Support Local Journalism


The Gallatin County Commission is applauded for deciding to go with mail-in ballots for the upcoming election. The move will give those most at risk of serious complications from the coronavirus the option of voting without fear of infection at crowded polling places. And it also affords the opportunity to vote in person for those who choose to do so.

The decision was not without controversy. As with so much in these most unusual of times, mail-in voting has become absurdly politicized. Perceptions are that mail balloting increases voter turnout, and higher voter turnout favors Democrat candidates over Republicans. But that has been thoroughly debunked. Utah, a decidedly red state, and four other states have been conducting election by mail for years with no evidence the practice favors either party.

Others have alleged mail voting leads to voter fraud. But absolutely no evidence has been produced to show any significant amount of fraud in states where mail-in ballots are the norm. Even here in Gallatin County a number of recent elections for bond issues have been successfully conducted without incident.

But the issue has been so politicized it has been alleged the current head of the Postal Service was appointed specifically to slow down mail delivery and jeopardize the conduct of mail balloting. The mere suggestion of postal delays should serve notice to all voters to think ahead.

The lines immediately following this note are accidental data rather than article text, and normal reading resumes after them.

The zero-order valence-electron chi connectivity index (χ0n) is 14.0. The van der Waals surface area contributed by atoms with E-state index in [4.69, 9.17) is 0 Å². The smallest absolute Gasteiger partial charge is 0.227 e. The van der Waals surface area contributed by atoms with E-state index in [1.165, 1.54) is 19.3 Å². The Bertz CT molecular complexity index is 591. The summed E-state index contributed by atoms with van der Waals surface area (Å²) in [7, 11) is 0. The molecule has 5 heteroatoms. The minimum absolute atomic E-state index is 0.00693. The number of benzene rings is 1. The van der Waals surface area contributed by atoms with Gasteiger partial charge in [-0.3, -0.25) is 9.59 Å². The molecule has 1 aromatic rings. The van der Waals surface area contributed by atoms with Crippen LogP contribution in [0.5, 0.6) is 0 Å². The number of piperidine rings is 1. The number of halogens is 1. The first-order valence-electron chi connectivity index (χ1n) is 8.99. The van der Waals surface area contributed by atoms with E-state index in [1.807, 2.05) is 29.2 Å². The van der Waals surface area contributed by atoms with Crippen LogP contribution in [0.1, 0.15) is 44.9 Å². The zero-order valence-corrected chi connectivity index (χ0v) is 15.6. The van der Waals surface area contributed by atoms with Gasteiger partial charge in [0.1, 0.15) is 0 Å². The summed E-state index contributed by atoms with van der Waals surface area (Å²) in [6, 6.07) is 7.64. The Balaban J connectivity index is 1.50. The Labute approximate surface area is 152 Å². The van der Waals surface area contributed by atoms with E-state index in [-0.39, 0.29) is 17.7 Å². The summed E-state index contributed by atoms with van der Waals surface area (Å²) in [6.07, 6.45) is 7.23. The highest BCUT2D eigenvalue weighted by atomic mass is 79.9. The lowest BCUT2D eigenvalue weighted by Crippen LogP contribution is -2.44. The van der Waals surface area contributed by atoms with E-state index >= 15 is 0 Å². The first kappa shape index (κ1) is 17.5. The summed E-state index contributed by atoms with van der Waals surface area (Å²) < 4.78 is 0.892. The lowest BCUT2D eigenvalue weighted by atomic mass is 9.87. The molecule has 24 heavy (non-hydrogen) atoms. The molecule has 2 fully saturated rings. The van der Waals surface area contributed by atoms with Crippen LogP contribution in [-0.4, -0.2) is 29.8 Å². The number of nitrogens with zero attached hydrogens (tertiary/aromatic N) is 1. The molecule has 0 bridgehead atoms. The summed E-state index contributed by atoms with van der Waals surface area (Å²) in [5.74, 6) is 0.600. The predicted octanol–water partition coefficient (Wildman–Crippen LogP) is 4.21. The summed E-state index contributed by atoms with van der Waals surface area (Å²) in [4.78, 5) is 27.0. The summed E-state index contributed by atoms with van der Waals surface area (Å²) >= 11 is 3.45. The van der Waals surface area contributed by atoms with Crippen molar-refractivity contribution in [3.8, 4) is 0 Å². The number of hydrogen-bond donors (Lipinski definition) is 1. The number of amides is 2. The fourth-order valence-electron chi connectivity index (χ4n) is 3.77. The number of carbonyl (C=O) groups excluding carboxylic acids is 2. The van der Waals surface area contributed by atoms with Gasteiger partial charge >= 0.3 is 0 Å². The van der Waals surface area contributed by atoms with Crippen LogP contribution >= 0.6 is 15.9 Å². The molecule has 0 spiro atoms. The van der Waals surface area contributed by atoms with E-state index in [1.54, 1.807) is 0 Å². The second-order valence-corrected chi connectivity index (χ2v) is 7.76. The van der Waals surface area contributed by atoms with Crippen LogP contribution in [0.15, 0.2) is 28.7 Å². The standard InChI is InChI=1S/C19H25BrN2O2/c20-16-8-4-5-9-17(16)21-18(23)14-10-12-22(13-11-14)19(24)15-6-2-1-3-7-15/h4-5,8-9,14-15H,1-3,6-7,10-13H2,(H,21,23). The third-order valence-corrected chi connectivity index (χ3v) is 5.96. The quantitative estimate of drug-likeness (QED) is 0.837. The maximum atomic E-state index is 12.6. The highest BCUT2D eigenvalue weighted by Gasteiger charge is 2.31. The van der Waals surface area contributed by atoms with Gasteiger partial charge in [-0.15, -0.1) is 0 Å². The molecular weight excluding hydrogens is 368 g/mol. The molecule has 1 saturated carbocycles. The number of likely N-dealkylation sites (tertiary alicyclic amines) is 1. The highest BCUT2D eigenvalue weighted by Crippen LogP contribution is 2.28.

Those who choose to vote by mail should mark their ballot and put it in return mail as soon as possible after receiving it. Postal officials have said the ballots will go directly to the county and not through a processing hub like Billings as most mail does. In the alternative, voters can put their ballots in any one of many drop boxes commissioners say will be place around the county.

And you can track your ballot after it has been sent by going to Take a photo of the ballot once you’ve filled it out and make sure it has been counted through the tracking process.

The mail ballots go out Oct. 9. That’s just seven weeks from now and it’s not too soon to be thinking about it.

Fill out your ballot thoughtfully based on reliable information – not attacks or social media posts. And return it early to be sure it gets counted.

Support Local Journalism

To see what else is happening in Gallatin County subscribe to the online paper.

Editorial Board

  • Mark Dobie, publisher
  • Nick Ehli, managing editor
  • Bill Wilke, opinion page editor
  • Richard Broome, community member
  • Renee Gavin, community member
  • Will Swearingen, community member
  • Angie Wasia, community member

To send feedback on editorials, write to